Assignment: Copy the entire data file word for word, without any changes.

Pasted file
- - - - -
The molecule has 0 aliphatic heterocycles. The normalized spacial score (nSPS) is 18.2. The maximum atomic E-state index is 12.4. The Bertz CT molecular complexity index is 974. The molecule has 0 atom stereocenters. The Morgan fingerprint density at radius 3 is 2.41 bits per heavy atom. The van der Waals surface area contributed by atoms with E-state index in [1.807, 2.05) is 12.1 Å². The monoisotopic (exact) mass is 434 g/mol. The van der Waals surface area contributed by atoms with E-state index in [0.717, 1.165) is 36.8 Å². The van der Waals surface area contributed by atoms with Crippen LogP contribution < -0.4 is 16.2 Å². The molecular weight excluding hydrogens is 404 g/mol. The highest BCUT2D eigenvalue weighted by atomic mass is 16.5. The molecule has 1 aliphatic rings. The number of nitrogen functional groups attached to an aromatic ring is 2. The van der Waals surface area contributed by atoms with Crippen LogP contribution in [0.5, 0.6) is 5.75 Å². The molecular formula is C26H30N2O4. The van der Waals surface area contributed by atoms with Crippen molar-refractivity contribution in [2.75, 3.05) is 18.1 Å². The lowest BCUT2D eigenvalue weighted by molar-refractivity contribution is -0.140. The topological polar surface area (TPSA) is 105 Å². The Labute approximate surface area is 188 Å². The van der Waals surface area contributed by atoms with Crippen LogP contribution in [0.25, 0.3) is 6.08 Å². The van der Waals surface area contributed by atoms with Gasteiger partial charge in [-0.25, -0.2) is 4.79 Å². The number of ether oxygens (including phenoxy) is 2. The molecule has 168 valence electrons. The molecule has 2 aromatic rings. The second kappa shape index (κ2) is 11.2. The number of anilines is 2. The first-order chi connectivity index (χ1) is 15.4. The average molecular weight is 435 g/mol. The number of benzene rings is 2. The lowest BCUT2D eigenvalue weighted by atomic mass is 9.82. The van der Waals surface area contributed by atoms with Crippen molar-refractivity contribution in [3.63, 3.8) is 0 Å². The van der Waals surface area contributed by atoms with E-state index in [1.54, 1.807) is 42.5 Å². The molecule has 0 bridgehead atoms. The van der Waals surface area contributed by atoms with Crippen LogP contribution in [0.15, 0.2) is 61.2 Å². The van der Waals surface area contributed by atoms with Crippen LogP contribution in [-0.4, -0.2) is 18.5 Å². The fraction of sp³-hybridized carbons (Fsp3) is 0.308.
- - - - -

The molecule has 0 aliphatic heterocycles. The normalized spacial score (nSPS) is 18.2. The maximum atomic E-state index is 12.4. The Bertz CT molecular complexity index is 974. The molecule has 0 atom stereocenters. The Morgan fingerprint density at radius 3 is 2.41 bits per heavy atom. The van der Waals surface area contributed by atoms with E-state index in [1.807, 2.05) is 12.1 Å². The monoisotopic (exact) mass is 434 g/mol. The van der Waals surface area contributed by atoms with E-state index in [0.717, 1.165) is 36.8 Å². The van der Waals surface area contributed by atoms with Crippen LogP contribution < -0.4 is 16.2 Å². The molecular weight excluding hydrogens is 404 g/mol. The highest BCUT2D eigenvalue weighted by atomic mass is 16.5. The molecule has 1 aliphatic rings. The number of nitrogen functional groups attached to an aromatic ring is 2. The van der Waals surface area contributed by atoms with Crippen LogP contribution in [0.5, 0.6) is 5.75 Å². The molecular formula is C26H30N2O4. The van der Waals surface area contributed by atoms with Crippen molar-refractivity contribution in [2.75, 3.05) is 18.1 Å². The lowest BCUT2D eigenvalue weighted by molar-refractivity contribution is -0.140. The topological polar surface area (TPSA) is 105 Å². The Labute approximate surface area is 188 Å². The van der Waals surface area contributed by atoms with Crippen LogP contribution in [0.25, 0.3) is 6.08 Å². The van der Waals surface area contributed by atoms with Gasteiger partial charge in [-0.25, -0.2) is 4.79 Å². The number of ether oxygens (including phenoxy) is 2. The molecule has 168 valence electrons. The molecule has 2 aromatic rings. The second kappa shape index (κ2) is 11.2. The number of anilines is 2. The first-order chi connectivity index (χ1) is 15.4. The average molecular weight is 435 g/mol. The number of benzene rings is 2. The lowest BCUT2D eigenvalue weighted by atomic mass is 9.82. The van der Waals surface area contributed by atoms with Crippen molar-refractivity contribution in [3.63, 3.8) is 0 Å². The van der Waals surface area contributed by atoms with E-state index in [1.54, 1.807) is 42.5 Å². The molecule has 0 bridgehead atoms. The van der Waals surface area contributed by atoms with Crippen LogP contribution in [0.15, 0.2) is 61.2 Å². The van der Waals surface area contributed by atoms with Crippen LogP contribution in [-0.4, -0.2) is 18.5 Å². The fraction of sp³-hybridized carbons (Fsp3) is 0.308.